In one book I have a paint-out of just about every Daniel Smith watercolour, with notes, pigment information, comparisons with other brands, mixing trials and so on. Another book has brief information on every paint I have tried recently arranged by colour. The third, and most useful for sharing comparisons, is a set of cards, one for each colour, that were pictured in a previous blog here. Others books contain test colour mixing...and so on.
I was asked how I set about making these cards so will share it here.
I used Cotman 190gsm paper since it is a little thinner than my usual 300gsm and I was making a large number of cards so I didn't want too much bulk. Note that it is best to test your colours on the paper you are using, or at least all on the same paper to compare results. The paper I used was from an A2 pad, which I ruled into rows all down the page, that is, lots of horizontal lines 4 inches apart. I then used my metal ruler, which happened to be 3cm wide, and a blade, to cut the paper into strips the width of the ruler.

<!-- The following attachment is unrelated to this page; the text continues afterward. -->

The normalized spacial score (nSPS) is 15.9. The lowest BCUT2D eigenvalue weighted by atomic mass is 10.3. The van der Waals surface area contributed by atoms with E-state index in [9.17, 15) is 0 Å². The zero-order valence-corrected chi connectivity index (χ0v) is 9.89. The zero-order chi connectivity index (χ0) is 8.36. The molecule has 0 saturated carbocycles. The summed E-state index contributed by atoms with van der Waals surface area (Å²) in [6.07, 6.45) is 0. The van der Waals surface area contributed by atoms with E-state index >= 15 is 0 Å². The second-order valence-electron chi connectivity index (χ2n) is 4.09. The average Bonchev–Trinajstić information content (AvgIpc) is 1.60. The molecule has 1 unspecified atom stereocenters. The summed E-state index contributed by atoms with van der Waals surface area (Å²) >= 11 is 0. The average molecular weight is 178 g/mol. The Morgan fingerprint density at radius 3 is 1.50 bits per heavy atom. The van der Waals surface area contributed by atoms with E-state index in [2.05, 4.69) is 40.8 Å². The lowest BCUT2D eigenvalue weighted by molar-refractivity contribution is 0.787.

So I had a load of strips 3cm wide with lines down them every 4 inches.
I hope you can picture that.
I then used a stencil to draw the rectangles and squares on them to paint in my watercolour washes. You do have to make sure your method doesn't confuse the front and back of the paper. If you cut them into cards before drawing on them they can flip around easily.
When you are doing a lot of repetitive work you need to find a few short cuts. Sometimes it is worth making my own stencil, sometimes it is worth just repositioning a bought one. I used a Mathomat - a rather wonderful thing I think with all sorts of lovely shapes - to draw the shapes on rather than measuring them up individually. You could of course do free-hand washes. Using the various edges to measure distances between the shapes, I drew on the rectangle at the bottom first, then the square, the the other rectangle above the square, then the two small squares at the bottom.